Crossing the threshold
Who do you trust? That’s a simple question, but the answer is as complicated as humans are. People have varying degrees of innate trust based on complex sociological factors. There are “low trust barrier” people who will forge relationships quickly and see the world from a “people are good and trustworthy until they prove you wrong” mindset. And of course, there are “high trust barrier” individuals – and people who fall somewhere in between the two. In fact, whole societies can be generally classified as high or low trust. Sweden, for instance, is one of the most trusting societies, which is a significant factor in low crime rates, low corruption and a general sense of prosperity in the country.
And, by extension, there are low barrier and high barrier trust industries, markets and organizations. Contrast inexpensive tangential purchases to high cost, mission critical services that involve extended relationships or deep integration. Finance, technology, healthcare and manufacturing typically involve a high trust barrier. The risk associated with a purchase is significant – and research, budgeting, and vetting of options are large parts of the evaluation process.
Put this all in the context of B2B marketing and sales. Buyers around the world have different trust thresholds. People don’t operate in a linear fashion when it comes to establishing trustworthiness with a potential partner. There are touchpoints all along the way that lend a sense of trustworthiness between a brand and a buyer.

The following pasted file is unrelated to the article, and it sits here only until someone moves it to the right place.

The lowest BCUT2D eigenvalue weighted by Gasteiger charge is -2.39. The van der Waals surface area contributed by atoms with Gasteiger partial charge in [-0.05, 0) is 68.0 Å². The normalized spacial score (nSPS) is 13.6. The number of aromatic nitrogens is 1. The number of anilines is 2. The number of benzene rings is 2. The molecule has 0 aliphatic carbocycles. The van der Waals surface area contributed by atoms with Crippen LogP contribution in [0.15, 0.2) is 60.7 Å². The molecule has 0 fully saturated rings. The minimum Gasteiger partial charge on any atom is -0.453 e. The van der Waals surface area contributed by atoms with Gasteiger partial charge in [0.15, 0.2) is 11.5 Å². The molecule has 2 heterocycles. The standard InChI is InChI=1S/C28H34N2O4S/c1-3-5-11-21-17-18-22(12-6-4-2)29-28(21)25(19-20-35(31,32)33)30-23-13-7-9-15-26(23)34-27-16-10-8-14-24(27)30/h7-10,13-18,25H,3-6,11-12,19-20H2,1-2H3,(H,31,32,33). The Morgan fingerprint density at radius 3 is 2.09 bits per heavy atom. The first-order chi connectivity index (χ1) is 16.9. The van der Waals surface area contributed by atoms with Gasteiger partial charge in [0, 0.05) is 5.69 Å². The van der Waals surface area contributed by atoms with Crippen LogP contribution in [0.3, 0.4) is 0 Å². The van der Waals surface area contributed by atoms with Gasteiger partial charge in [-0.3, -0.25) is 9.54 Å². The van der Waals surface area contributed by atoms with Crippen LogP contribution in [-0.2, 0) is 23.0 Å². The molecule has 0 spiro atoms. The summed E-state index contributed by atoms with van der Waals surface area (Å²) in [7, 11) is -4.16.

In a high barrier trust sale, how a brand navigates these touchpoints is nuanced to say the least. Through a series of interactions – assuming prospects engage in them – competence, integrity and reliability must be established. Just as important is empathy. The biggest single enemy of establishing competence and integrity is self-interest. And brands have a VERY hard time treating potential customers as people. The marketing industry tends to see customers as targets, and customers can feel that through the ways brands approach them.
Your primary objective should be to help your customers, not sell them. To imbue them with your knowledge without intermingling your self-interest. That should impact your content strategy, your tracking and gating strategy, and your lead gen strategies. And it shouldn’t stop there.
So, if you’re a brand, do you have a sense for whether your customers have a high or low trust barrier? Are you taking the right approach to establishing competence, integrity, reliability and empathy along the buyer’s journey? Do you view prospects as targets or people? Are you helping them cross the threshold to trust you?
“Put this all in the context of B2B marketing and sales. Buyers around the world have different trust thresholds. People don’t operate in a linear fashion when it comes to establishing trustworthiness with a potential partner. ”